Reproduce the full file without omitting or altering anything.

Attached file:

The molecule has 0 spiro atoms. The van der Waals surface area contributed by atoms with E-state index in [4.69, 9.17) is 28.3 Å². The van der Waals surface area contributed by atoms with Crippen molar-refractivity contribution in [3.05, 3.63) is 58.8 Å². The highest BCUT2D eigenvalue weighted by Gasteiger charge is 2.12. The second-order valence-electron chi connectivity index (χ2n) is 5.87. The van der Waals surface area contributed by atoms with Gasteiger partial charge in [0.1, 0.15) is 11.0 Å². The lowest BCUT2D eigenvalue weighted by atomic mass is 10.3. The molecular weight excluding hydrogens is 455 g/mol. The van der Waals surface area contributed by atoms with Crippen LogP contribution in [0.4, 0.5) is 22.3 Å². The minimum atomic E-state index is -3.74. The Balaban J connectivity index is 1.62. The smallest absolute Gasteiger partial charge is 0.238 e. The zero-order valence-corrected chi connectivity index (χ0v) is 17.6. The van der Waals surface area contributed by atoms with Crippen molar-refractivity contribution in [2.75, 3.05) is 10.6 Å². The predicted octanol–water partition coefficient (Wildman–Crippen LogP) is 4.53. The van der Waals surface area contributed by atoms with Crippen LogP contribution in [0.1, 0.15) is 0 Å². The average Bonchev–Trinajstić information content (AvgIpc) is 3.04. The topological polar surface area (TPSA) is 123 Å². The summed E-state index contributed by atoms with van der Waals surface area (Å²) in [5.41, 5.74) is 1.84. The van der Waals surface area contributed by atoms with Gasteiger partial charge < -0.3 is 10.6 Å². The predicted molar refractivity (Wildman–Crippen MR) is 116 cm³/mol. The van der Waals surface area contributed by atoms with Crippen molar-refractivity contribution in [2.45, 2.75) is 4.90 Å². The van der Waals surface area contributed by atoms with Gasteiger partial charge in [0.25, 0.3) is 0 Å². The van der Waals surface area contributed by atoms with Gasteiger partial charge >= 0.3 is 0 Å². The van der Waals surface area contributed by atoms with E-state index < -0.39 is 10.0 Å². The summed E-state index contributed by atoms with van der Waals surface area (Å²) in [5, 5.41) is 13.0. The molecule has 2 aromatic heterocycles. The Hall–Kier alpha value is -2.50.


The molecule has 0 spiro atoms. The van der Waals surface area contributed by atoms with E-state index in [4.69, 9.17) is 28.3 Å². The van der Waals surface area contributed by atoms with Crippen molar-refractivity contribution in [3.05, 3.63) is 58.8 Å². The highest BCUT2D eigenvalue weighted by Gasteiger charge is 2.12. The second-order valence-electron chi connectivity index (χ2n) is 5.87. The van der Waals surface area contributed by atoms with Gasteiger partial charge in [0.1, 0.15) is 11.0 Å². The lowest BCUT2D eigenvalue weighted by atomic mass is 10.3. The molecular weight excluding hydrogens is 455 g/mol. The van der Waals surface area contributed by atoms with Crippen LogP contribution in [0.4, 0.5) is 22.3 Å². The minimum atomic E-state index is -3.74. The Balaban J connectivity index is 1.62. The smallest absolute Gasteiger partial charge is 0.238 e. The zero-order valence-corrected chi connectivity index (χ0v) is 17.6. The van der Waals surface area contributed by atoms with Crippen molar-refractivity contribution in [2.75, 3.05) is 10.6 Å². The predicted octanol–water partition coefficient (Wildman–Crippen LogP) is 4.53. The van der Waals surface area contributed by atoms with Crippen LogP contribution in [0.1, 0.15) is 0 Å². The average Bonchev–Trinajstić information content (AvgIpc) is 3.04. The topological polar surface area (TPSA) is 123 Å². The summed E-state index contributed by atoms with van der Waals surface area (Å²) in [5.41, 5.74) is 1.84. The van der Waals surface area contributed by atoms with Gasteiger partial charge < -0.3 is 10.6 Å². The predicted molar refractivity (Wildman–Crippen MR) is 116 cm³/mol. The van der Waals surface area contributed by atoms with Crippen molar-refractivity contribution in [2.45, 2.75) is 4.90 Å². The van der Waals surface area contributed by atoms with Gasteiger partial charge in [0.25, 0.3) is 0 Å². The van der Waals surface area contributed by atoms with Gasteiger partial charge >= 0.3 is 0 Å². The van der Waals surface area contributed by atoms with E-state index < -0.39 is 10.0 Å². The summed E-state index contributed by atoms with van der Waals surface area (Å²) in [5, 5.41) is 13.0. The molecule has 2 aromatic heterocycles. The Hall–Kier alpha value is -2.50.